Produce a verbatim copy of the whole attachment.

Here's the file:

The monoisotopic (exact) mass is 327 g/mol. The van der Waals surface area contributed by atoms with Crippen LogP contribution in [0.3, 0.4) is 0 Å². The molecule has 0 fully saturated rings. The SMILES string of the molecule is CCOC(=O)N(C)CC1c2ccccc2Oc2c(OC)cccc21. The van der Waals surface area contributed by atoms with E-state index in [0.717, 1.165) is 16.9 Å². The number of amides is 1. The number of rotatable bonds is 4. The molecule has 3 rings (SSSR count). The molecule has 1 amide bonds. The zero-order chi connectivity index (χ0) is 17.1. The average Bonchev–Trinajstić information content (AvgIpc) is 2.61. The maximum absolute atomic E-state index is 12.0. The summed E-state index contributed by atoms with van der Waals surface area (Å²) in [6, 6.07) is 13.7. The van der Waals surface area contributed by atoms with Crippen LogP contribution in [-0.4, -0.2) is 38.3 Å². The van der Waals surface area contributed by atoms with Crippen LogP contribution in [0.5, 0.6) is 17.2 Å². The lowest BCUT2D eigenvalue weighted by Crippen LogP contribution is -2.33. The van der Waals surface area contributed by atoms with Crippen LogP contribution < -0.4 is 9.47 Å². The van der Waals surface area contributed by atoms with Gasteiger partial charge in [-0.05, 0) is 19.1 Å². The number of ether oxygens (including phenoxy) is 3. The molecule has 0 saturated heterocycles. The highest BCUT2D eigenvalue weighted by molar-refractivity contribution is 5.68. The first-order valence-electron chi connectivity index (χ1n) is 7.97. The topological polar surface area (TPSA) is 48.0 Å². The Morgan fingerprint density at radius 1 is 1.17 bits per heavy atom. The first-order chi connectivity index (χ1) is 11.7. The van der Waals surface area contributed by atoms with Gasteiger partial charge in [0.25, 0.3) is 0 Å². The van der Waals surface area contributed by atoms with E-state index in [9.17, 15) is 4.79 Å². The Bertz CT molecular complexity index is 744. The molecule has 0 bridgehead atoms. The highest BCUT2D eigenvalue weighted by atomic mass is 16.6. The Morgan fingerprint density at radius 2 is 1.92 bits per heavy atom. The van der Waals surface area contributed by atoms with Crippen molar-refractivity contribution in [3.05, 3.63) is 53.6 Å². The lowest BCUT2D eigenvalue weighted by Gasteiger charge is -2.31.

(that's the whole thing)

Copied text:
The monoisotopic (exact) mass is 327 g/mol. The van der Waals surface area contributed by atoms with Crippen LogP contribution in [0.3, 0.4) is 0 Å². The molecule has 0 fully saturated rings. The SMILES string of the molecule is CCOC(=O)N(C)CC1c2ccccc2Oc2c(OC)cccc21. The van der Waals surface area contributed by atoms with E-state index in [0.717, 1.165) is 16.9 Å². The number of amides is 1. The number of rotatable bonds is 4. The molecule has 3 rings (SSSR count). The molecule has 1 amide bonds. The zero-order chi connectivity index (χ0) is 17.1. The average Bonchev–Trinajstić information content (AvgIpc) is 2.61. The maximum absolute atomic E-state index is 12.0. The summed E-state index contributed by atoms with van der Waals surface area (Å²) in [6, 6.07) is 13.7. The van der Waals surface area contributed by atoms with Crippen LogP contribution in [-0.4, -0.2) is 38.3 Å². The van der Waals surface area contributed by atoms with Crippen LogP contribution in [0.5, 0.6) is 17.2 Å². The lowest BCUT2D eigenvalue weighted by Crippen LogP contribution is -2.33. The van der Waals surface area contributed by atoms with Crippen LogP contribution < -0.4 is 9.47 Å². The van der Waals surface area contributed by atoms with Gasteiger partial charge in [-0.05, 0) is 19.1 Å². The number of ether oxygens (including phenoxy) is 3. The molecule has 0 saturated heterocycles. The highest BCUT2D eigenvalue weighted by molar-refractivity contribution is 5.68. The first-order valence-electron chi connectivity index (χ1n) is 7.97. The topological polar surface area (TPSA) is 48.0 Å². The Morgan fingerprint density at radius 1 is 1.17 bits per heavy atom. The first-order chi connectivity index (χ1) is 11.7. The van der Waals surface area contributed by atoms with Gasteiger partial charge in [0.25, 0.3) is 0 Å². The van der Waals surface area contributed by atoms with E-state index in [9.17, 15) is 4.79 Å². The Bertz CT molecular complexity index is 744. The molecule has 0 bridgehead atoms. The highest BCUT2D eigenvalue weighted by atomic mass is 16.6. The Morgan fingerprint density at radius 2 is 1.92 bits per heavy atom. The van der Waals surface area contributed by atoms with Crippen molar-refractivity contribution in [3.05, 3.63) is 53.6 Å². The lowest BCUT2D eigenvalue weighted by Gasteiger charge is -2.31.